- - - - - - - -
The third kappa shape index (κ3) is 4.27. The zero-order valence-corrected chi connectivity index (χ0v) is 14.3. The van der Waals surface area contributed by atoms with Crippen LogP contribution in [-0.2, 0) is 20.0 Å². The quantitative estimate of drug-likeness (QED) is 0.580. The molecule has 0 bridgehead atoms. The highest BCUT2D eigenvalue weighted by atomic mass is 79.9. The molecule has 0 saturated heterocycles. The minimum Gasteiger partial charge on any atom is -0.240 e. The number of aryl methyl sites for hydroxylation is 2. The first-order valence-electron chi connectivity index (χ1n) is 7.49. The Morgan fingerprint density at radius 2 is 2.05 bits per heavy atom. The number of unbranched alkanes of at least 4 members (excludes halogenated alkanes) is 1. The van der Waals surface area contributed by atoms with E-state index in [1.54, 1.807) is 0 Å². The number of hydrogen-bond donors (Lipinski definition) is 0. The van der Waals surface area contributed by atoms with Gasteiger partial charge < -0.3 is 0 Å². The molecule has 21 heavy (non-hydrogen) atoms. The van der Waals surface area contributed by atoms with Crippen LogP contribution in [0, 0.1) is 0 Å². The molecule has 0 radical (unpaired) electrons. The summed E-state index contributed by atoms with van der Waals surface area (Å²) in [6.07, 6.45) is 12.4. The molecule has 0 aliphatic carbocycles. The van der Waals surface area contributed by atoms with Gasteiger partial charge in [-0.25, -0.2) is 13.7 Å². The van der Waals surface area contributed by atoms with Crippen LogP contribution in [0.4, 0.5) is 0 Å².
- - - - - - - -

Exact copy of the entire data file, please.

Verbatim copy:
The third kappa shape index (κ3) is 4.27. The zero-order valence-corrected chi connectivity index (χ0v) is 14.3. The van der Waals surface area contributed by atoms with Crippen LogP contribution in [-0.2, 0) is 20.0 Å². The quantitative estimate of drug-likeness (QED) is 0.580. The molecule has 0 bridgehead atoms. The highest BCUT2D eigenvalue weighted by atomic mass is 79.9. The molecule has 0 saturated heterocycles. The minimum Gasteiger partial charge on any atom is -0.240 e. The number of aryl methyl sites for hydroxylation is 2. The first-order valence-electron chi connectivity index (χ1n) is 7.49. The Morgan fingerprint density at radius 2 is 2.05 bits per heavy atom. The number of unbranched alkanes of at least 4 members (excludes halogenated alkanes) is 1. The van der Waals surface area contributed by atoms with E-state index in [1.54, 1.807) is 0 Å². The number of hydrogen-bond donors (Lipinski definition) is 0. The van der Waals surface area contributed by atoms with Gasteiger partial charge < -0.3 is 0 Å². The molecule has 21 heavy (non-hydrogen) atoms. The van der Waals surface area contributed by atoms with Crippen LogP contribution in [0, 0.1) is 0 Å². The molecule has 0 radical (unpaired) electrons. The summed E-state index contributed by atoms with van der Waals surface area (Å²) in [6.07, 6.45) is 12.4. The molecule has 0 aliphatic carbocycles. The van der Waals surface area contributed by atoms with Gasteiger partial charge in [-0.25, -0.2) is 13.7 Å². The van der Waals surface area contributed by atoms with Crippen LogP contribution in [0.4, 0.5) is 0 Å².